The lack of insects has reduced the breeding success of urban great Tits

Hungarian ornithologists have confirmed that due to the lack of insects living in cities great Tits cope with deducing of posterity worse than the forest species. In his article for the Journal of Animal Ecology , they describe the results of the experiment with the feeding of the great tit during the breeding season. It turned out that the success of forest nesting pairs does not depend on whether they receive food from humans. But the city’s tit could bring numerous and healthy offspring only provided extra feeding.

Cities around the world grow rapidly, taking the place of natural ecosystems. To adapt to the new conditions can only a few wild species. Birds cope with the colonization of cities better than other animals, but even they face a number of difficulties. For example, the breeding success of urban populations of great Tits (Parus major) than their forest relatives.

Ornithologists believe that the main reason for this is the lack of insects. Species diversity and abundance of this group in cities is lower than outside, especially in the caterpillars of Lepidoptera is the most important component of the diet of the Chicks of passerine birds. Nevertheless, the available data so far were not enough to definitely confirm this theory.

In search of reliable evidence, a team of scientists under the leadership of Seresa Gabor (Gabor Seress) from the Pannon University conducted an experiment on supplementary feeding of great Tits. The researchers chose 52 couples, some of which were nesting in the Hungarian city of Veszprem, and some — in the woods three kilometers from it.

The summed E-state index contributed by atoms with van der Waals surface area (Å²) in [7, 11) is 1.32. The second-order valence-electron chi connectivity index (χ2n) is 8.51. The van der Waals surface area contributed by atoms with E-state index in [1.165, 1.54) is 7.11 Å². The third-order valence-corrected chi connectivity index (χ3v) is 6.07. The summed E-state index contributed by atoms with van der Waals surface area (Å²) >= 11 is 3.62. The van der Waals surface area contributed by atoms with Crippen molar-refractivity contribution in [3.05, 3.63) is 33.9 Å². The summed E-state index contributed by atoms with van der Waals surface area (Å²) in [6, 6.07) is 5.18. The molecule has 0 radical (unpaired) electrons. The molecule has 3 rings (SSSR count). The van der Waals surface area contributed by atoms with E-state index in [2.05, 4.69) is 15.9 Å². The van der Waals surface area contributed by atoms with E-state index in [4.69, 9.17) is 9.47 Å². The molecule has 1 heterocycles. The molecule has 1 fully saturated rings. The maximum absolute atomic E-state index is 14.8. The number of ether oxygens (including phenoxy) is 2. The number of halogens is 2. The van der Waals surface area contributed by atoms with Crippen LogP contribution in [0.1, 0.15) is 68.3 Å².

On the third day after the first chick’s Tits in both groups have started to supply mealworms, which were placed in small plastic containers near the nest. This additional feed covers 40-50 percent of the needs of the offspring. Once the first chick has reached the age of fifteen days, the feeding was stopped. To assess the effect of it, the ornithologists have identified the control group, who had to bring up Chicks without human help.

Observations confirmed that great Tits living in cities face a shortage of feed in the breeding of offspring. The city pairs in the control group survived less Chicks than in the forest, and the survivors were not so large. All forest couples cope with the feeding of the Chicks equally well, regardless of whether they received fertilizer or not.

The greatest interest to ornithologists were attracted to the results shown by the city Tits, who received meal worms. These pairs of Chicks were 15 percent larger and survived better than their neighbors from the control group. Moreover, feeding has allowed the city Tits to achieve almost the same reproductive success, which showed the forest.

The results of the study prove conclusively that it is the lack of insects limits the survival rate of Chicks in urban birds. Other possible factors, such as the concern as well as light and noise pollution play a smaller role. The authors note that urban forestry could improve the food base of great Tits, however, to the success of their breeding was the same as in wild relatives, the insects must grow at least two and a half times.

Modern city sometimes become too inhospitable for even the most undemanding species of birds. For example, Moscow residents are increasingly complaining about the disappearance of sparrows. Ornithologists confirm: the number of these birds is really reduced. The reason for this was urban improvement — for example, the permanent mowing the lawn, which deprives the sparrows feed in the form of insects and seeds of weeds.

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